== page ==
The palpable excitement in Gomes Chapel mounted just around 7:55pm; the opening night a cappella concert was about to begin! As I took my coveted seat in the first row, hundreds of first-years and upperclassmen piled into the chapel. Warm and occasionally soaked from the temperamental downpour, Batesies’ excitement bubbled up into every corner of the chapel. Though the concert usually takes place in Kegwin Amphitheater, the rain precluded the use of that space. As the emcees called people together for the first act, I took a deep breath and prepared for the hour of wonderful, instrument-less music I was about to experience.
The Gospelaires opened the concert with two melodic pieces celebrating their devotion to and confidence in God. The Gospelaires are not an exclusively Christian group, and as such they accept singers of all faiths; however, most of their pieces relate to Christian traditions and faith. Throughout their set, they interspersed soulful solos with powerful harmonies, and ended with a piece that got the whole chapel clapping to the beat.
Next to take the stage were the Crosstones, one of Bates’ co-ed a capella groups. Kelly McDonald ’19 lead the group into The Jackson 5’s hit song “Want you back.” As Sam Findlen-Golden ’20 snuck in to share McDonald’s spotlight, his warm voice and easy-going presence on the stage complemented the upbeat pop song. The group quickly shifted gears and ended with a personal favorite, “Faithfully” by Journey. Alisa Amador ’18 and her lovely voice truly shook me, and I found myself singing along quietly to the soft ballad.
The Deansmen flooded the stage next, dressed down for the summer performance. Though I was missing the usual tuxedos, I was immediately pleased by the Deansmen classic, “Change.” I have heard this song performed several times, but I am yet to grow tired of it; the energy and goofiness that the Deansmen bring to the stage keeps the old classic always new. Jackson French-Robitaille ’18 led the group into their next song, “Dancing in the Moonlight” by Earth, Wind, and Fire. French-Robitaille has sung this solo with the group a few times before, so he looked at ease in the center of attention. Behind French-Robitaille, the other Deansmen moved around with some silly dance moves that got the audience laughing and clapping along.
Bursting in with an old favorite, the Merimanders started their performance with “How Will I Know?” by Whitney Houston. Sophie Moss-Slavin ’18 led the group with her incredible range and belting; the audience was blown away by her confidence and surprising strength of voice. Though I thought their performance couldn’t be any stronger, Summer Peterson ’18 and Emma Schiller ’18 prove me wrong. Their duet during “Ain’t No Mountain High Enough” embodied the happy energy of the song’s message, and the boppy choreography perfected the performance.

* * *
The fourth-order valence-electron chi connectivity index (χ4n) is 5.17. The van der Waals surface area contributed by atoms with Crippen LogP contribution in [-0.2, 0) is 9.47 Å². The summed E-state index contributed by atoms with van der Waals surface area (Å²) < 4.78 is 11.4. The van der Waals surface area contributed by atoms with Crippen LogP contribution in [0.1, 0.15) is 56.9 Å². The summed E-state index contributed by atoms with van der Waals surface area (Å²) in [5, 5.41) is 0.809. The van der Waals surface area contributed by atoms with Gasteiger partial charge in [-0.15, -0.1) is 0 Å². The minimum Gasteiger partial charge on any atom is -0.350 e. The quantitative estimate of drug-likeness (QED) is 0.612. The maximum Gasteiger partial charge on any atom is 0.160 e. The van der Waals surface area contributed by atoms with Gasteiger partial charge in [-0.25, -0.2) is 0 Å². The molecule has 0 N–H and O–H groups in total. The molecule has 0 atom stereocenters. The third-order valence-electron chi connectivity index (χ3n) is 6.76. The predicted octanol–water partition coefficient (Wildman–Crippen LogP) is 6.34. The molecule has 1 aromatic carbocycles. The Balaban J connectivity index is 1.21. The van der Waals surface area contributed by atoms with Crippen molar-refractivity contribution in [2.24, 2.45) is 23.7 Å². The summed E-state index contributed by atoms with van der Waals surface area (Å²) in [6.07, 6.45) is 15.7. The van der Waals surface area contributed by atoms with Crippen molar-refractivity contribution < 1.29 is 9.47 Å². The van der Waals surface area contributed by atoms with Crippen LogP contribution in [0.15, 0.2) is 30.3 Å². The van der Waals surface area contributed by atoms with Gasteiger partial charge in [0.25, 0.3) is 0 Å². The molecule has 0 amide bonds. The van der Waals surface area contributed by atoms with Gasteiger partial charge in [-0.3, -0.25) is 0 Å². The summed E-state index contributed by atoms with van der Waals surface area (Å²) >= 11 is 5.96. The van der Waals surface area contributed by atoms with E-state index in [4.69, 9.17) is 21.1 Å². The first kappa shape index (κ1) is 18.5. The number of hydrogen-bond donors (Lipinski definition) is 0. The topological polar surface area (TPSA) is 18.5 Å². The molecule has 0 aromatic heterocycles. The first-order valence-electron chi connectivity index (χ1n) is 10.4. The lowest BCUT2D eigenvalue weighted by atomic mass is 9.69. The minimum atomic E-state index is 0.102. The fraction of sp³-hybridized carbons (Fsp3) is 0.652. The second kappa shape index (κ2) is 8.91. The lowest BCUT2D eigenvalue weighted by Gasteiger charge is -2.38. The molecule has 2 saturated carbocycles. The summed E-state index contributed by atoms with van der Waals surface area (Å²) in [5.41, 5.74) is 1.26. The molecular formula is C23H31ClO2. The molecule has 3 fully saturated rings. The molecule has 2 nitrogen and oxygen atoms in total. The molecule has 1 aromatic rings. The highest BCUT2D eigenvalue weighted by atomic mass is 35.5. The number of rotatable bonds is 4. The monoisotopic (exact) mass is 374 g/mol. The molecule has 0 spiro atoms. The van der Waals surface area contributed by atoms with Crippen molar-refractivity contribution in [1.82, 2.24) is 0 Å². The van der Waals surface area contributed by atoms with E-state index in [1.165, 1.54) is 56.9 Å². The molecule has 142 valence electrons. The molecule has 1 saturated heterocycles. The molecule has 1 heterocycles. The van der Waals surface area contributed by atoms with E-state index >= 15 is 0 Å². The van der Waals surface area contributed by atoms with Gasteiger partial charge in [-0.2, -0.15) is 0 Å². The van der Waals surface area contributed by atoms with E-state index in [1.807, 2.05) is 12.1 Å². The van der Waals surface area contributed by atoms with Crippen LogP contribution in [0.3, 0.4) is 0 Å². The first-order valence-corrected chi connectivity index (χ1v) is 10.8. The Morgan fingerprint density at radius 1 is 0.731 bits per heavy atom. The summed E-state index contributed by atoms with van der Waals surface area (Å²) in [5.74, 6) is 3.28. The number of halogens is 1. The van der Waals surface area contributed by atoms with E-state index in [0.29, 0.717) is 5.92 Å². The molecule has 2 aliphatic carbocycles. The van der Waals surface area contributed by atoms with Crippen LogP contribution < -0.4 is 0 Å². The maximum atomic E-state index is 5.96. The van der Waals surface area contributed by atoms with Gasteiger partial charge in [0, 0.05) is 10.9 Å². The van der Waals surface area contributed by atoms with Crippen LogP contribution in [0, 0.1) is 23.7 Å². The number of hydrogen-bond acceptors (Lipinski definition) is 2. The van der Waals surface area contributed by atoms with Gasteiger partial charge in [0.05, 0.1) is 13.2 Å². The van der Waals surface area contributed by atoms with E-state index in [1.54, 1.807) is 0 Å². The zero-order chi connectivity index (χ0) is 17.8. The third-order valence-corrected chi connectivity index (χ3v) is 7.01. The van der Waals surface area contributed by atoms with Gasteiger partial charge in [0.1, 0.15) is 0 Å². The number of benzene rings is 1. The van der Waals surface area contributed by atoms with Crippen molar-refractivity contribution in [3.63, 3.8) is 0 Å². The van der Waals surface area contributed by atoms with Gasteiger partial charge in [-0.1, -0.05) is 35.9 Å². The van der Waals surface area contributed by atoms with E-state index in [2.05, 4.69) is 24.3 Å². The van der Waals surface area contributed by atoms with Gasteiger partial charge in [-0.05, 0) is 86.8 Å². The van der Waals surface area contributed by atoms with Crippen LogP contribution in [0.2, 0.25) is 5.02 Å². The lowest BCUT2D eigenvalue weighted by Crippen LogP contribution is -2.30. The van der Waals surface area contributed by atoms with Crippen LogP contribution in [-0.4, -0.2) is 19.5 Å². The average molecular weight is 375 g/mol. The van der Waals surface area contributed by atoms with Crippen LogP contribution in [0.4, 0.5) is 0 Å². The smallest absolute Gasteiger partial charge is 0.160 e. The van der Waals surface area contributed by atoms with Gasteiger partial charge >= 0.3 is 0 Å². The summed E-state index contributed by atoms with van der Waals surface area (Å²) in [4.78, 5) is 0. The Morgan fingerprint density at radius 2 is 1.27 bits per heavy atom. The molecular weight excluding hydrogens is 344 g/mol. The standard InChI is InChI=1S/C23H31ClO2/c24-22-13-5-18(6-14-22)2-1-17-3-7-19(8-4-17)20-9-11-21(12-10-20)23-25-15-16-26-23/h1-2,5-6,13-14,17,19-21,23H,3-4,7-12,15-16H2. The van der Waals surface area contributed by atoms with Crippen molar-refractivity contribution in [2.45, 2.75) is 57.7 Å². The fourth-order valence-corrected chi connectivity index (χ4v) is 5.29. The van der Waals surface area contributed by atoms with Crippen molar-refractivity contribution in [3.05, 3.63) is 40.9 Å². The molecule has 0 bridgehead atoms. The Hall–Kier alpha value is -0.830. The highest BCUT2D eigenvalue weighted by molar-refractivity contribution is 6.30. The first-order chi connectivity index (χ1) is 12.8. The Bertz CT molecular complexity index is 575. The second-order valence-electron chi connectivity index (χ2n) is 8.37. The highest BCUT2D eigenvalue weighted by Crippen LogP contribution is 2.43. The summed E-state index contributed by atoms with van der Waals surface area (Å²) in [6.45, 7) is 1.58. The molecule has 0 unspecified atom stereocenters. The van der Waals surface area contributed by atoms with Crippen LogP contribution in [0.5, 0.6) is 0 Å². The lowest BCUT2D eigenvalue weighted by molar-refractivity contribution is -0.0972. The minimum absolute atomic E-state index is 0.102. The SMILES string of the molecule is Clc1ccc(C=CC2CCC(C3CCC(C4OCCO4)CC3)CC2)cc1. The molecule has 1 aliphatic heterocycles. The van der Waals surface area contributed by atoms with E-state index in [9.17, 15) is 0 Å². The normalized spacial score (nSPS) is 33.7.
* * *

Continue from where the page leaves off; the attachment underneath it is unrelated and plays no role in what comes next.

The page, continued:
TakeNote’s “The River” produced goosebumps on my arms. Joelene Naraguma ’19’s smoky voice augmented the eerie arrangement, lifting their performance to give me shivers in the hot and humid chapel. The group performed the Beatles’ classic, “Come Together” next. Throughout both pieces, I couldn’t help but notice the diversity of vocal sounds that the arrangements coordinated into an effective final product; the pieces sounded like they had full bands accompanying the solo lead.
To close off the a cappella concert, the Manic Optimists (ManOps) performed two discrete songs. First, they opened with “Nantes,” a relatively emotional and calm song. To switch things up, the concert ended with the ManOps’ performance of “Inside of you,” a song famously known for its sexual innuendos and featured in the film Forgetting Sarah Marshall. Suffice it to say that the audience was surprised by the combination, making the ManOps’ performance one of the more memorable of the night.
The concert ended with an announcement for members of the class of 2021 to go get free chai, but alas the wrinkles and white hairs of senior year give me away; no free chai for me. Maybe next time!